Easy Ways To Get A Dog To Drink More Water
Regardless of the reason a dog is not drinking the amount of water they should, there are some things you can try to increase its water intake.
Here are a few ways to get your dog to drink more water throughout the day:
- Offer more water bowls
- Get a variety of water bowls
- Make the water easy for the dog to get
- Add water to your dog’s food
- Add flavor to the water
- Clean the bowls regularly
- Change the water often
- Give ice cubes or frozen DIY treats
- Buy a dog fountain
- Bring bottled or filtered water with you when you travel
Offer Several Bowls of Water Throughout the House
We have 4 water bowls in the house and a pet fountain outside.
Basically, almost every room has a water bowl in it so they don’t have to go far to get a drink.
Make sure that your dog has easy access to its water.
This is super important for senior dogs or dogs that are injured!
Offer a Variety of Water Bowls
Some dogs like to drink from ceramic bowls, some stainless steel bowls, and some plastic or glass bowls.
Keep a variety of bowls in the house or stick to one style that you know your dog likes.
If your dog doesn’t drink a lot of water try switching your dog’s water bowl.
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Make the Water Easily Accessible
If you have a senior dog maybe it hurts for them to bend down and grab a drink.
An elevated bowl might be more comfortable for older dogs to drink from
It’s suggested that a dog or cat’s bowl is raised to a level above the wrist and below the elbow.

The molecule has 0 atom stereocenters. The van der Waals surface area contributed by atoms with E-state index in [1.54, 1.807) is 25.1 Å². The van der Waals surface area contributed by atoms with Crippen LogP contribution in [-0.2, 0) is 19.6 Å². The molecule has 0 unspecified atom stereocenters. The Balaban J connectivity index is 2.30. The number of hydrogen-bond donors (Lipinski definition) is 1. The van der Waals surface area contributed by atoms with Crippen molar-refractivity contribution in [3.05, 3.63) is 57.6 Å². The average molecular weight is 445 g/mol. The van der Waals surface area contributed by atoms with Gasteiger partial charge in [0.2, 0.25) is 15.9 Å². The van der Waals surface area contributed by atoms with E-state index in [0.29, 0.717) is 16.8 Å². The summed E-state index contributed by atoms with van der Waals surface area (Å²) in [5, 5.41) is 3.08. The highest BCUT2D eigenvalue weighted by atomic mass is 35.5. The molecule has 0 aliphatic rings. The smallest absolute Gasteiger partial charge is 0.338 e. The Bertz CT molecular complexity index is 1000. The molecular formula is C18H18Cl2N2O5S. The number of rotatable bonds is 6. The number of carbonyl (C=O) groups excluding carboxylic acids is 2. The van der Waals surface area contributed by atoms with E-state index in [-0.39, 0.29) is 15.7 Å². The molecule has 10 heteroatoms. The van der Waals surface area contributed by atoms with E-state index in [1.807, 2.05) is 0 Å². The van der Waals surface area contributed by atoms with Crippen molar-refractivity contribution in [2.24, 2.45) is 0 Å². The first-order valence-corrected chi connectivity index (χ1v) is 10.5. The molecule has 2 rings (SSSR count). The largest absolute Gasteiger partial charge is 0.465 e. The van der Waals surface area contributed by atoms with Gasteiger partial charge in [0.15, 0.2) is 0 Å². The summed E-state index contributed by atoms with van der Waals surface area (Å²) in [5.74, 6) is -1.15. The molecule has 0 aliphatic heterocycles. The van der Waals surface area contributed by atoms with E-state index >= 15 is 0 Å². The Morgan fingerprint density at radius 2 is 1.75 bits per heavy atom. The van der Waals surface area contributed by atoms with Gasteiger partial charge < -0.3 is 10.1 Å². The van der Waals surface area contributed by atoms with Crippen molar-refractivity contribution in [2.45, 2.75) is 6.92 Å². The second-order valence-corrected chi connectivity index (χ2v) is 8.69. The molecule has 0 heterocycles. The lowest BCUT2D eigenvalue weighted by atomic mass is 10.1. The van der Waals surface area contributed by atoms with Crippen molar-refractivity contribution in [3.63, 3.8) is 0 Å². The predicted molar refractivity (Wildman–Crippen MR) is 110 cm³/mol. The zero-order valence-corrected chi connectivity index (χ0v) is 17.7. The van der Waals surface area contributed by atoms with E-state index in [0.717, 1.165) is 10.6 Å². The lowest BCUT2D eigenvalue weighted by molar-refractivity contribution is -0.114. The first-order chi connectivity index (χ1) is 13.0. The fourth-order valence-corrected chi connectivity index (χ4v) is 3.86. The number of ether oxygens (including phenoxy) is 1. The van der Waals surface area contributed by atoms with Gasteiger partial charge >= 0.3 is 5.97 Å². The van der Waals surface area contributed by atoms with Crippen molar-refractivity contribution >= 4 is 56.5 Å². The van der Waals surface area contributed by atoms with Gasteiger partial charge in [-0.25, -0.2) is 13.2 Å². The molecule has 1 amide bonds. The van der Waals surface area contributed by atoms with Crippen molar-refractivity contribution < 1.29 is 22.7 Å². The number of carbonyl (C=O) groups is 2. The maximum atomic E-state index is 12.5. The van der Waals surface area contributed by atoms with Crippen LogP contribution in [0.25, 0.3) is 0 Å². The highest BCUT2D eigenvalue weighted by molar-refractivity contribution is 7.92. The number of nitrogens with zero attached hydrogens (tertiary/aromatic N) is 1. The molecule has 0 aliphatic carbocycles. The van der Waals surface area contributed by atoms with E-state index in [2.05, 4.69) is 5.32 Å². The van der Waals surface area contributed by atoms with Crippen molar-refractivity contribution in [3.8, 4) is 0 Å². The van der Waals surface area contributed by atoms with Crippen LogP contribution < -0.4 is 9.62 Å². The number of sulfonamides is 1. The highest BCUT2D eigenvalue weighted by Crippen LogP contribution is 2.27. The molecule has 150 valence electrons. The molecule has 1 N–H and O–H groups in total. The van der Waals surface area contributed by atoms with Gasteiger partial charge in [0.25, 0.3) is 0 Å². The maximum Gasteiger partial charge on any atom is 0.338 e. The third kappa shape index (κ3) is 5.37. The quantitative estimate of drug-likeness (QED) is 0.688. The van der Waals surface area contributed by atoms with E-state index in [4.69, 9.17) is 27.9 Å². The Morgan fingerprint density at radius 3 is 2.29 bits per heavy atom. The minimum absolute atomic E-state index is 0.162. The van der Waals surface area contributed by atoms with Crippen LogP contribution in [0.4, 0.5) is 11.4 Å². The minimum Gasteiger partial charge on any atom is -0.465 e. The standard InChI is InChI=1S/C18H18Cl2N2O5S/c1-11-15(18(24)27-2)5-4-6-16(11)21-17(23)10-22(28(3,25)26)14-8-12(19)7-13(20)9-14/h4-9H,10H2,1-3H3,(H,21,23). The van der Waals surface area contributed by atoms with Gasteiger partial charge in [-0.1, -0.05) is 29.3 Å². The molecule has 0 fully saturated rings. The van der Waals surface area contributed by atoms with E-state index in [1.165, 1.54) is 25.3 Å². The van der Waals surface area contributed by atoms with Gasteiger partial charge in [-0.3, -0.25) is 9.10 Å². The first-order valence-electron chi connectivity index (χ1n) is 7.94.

At this height, less stress is put on the muscles, ligaments, tendons, vertebrae, and intervertebral discs of the neck because the head remains at a normal level instead of having to stretch to the ground to lap water or grasp food and then lift back up to swallow.
You can do this without buying an expensive product.
Add Water to Your Dog’s Food or Add Canned Food to Their Diet
If you don’t think your dog is getting enough fresh water on its own try helping them out by adding it for them.
Wet food is normally made up of 70-80% moisture, dry kibble contains about 10% moisture.
Add Some Flavoring to The Water
Besides clean water, dogs can also drink a few other liquids.
Low-sodium chicken broth or low sodium beef broth (minus onions) or bone broth added to plain water may entice your dog to drink more.
Does your dog like carrots?
Try some of those!
A few weeks ago I made frozen carrot and bone both treats and they were a big hit!
While I give these mostly as cool treats during the day I’ve also dropped a few in the water bowl and crushed them up with ice.
The boys love this and the smell is enticing.
You can also purchase flavored water made specifically for dogs and add it to their food bowl.
Make Sure the Water and Dog Bowls Are Clean
Do you drink dirty, warm water?
Why should your dog?